Derivation of Material Constants for Experimental SKR-788 Silicone Samples via Simulation Modeling and Laboratory Testing
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Department of Oil and Gas Field Machinery and Equipment, Ivano-Frankivsk National Technical University of Oil and Gas, 15 Karpatska st., 76019, Ukraine
Department of Manufacturing Systems, Faculty of Mechanical Engineering and Robotics, AGH University of Krakow, 30-059 Kraków, Poland
Department of Metal Forming and Metallurgical Engineering, Faculty of Metals Engineering and Industrial Computer Science, AGH University of Krakow, 30-059 Kraków, Poland
Publication date: 2024-06-24
Corresponding author
Michał Bembenek   

Department of Manufacturing Systems, Faculty of Mechanical Engineering and Robotics, AGH University of Krakow, 30-059 Kraków, Poland
Adv. Sci. Technol. Res. J. 2024; 18(5)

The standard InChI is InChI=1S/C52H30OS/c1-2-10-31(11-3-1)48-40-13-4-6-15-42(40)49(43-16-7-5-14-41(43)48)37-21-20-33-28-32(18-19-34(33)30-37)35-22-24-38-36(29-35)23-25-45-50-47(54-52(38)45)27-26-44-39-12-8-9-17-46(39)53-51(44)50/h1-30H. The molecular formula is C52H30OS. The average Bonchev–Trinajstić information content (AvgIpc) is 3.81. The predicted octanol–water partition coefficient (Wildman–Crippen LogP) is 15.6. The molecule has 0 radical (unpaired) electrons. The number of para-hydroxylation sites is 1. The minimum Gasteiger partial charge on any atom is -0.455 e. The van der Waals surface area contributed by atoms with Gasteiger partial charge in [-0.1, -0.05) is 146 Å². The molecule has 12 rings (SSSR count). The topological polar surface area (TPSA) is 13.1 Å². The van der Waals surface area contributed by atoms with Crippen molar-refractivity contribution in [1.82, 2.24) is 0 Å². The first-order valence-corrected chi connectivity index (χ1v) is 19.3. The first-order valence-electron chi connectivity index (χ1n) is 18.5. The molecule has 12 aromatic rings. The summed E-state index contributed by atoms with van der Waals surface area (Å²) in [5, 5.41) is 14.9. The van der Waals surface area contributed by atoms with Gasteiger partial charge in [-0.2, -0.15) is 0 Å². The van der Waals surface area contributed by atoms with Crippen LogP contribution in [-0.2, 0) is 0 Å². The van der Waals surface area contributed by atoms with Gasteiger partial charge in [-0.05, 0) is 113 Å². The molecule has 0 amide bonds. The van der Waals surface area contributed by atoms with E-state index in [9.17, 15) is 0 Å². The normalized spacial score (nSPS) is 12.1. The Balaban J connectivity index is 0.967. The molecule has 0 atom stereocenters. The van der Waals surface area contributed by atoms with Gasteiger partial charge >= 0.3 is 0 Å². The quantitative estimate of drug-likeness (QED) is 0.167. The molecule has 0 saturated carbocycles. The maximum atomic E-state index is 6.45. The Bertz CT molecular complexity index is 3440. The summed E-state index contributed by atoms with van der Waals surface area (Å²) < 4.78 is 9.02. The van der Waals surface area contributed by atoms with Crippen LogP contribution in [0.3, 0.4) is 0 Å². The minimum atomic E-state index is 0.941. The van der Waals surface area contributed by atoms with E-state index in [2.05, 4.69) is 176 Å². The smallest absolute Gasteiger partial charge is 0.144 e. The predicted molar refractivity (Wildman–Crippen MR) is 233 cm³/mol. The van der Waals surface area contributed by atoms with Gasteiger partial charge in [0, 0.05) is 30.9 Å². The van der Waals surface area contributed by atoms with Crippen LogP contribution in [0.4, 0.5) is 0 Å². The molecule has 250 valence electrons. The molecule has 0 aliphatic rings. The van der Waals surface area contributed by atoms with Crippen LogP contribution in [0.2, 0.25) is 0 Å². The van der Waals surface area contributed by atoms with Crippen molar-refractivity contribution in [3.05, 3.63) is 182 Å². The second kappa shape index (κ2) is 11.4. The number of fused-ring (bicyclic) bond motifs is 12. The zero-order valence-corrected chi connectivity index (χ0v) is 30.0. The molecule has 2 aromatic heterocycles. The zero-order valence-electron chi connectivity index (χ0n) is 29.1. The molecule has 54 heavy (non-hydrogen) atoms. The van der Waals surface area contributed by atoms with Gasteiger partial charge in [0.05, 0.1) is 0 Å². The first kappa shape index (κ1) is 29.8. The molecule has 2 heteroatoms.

The development of various machines and equipment containing parts or assemblies made of hyperelastic materials (e.g., rubber, silicone) is difficult because of the intricacies involved in the description of their mechanical properties. This is especially seen in calculations using simulation modeling. The behavior of hyperelastic materials is described by utilizing the results of research conducted with specialized equipment. This allows for the most accurate determination of their mechanical properties. Hyperelastic materials are widely used across diverse industries, encompassing mechanical engineering, the chemical and petrochemical sectors, cement production, and beyond. To determine the mechanical characteristics of SKR-788 silicone, batches of test samples were prepared, varying solely in the ratio of the base to the catalyst. Laboratory testing of silicone samples was performed on an Instron 4500 device, and data such as loads, displacements, and deformations were obtained. In order to verify the results of the tests against the results of simulation modeling in Ansys software, a model of the experimental sample was built. The obtained results of uniaxial tensile testing of the experimental sample were taken into account during the description of the material in the Mooney–Rivlin model. The calculation scheme for the test sample during simulation modeling is similar to the one used during its laboratory testing. Applying the load to the test sample during the simulation proceeded incrementally based on time. As a result of the work, the constants of the SKR-788 silicone material for the three-parameter Mooney–Rivlin model were defined (C10 = −0.10335 МРа, C01 = 0.57534 МРа, and C11 = 0.093309 МРа). As a result of simulation modeling of the experimental silicone sample, the values of its displacements and stresses were obtained. Upon comparing the stress values derived from the results of laboratory testing on the Instron 4500 equipment with those obtained from simulation modeling, a discrepancy of up to 7% was identified. For the first time, the characteristics of the SKR-788 silicone material have been established and verified. This will facilitate the design and research of various equipment and machine components made from hyperelastic materials.
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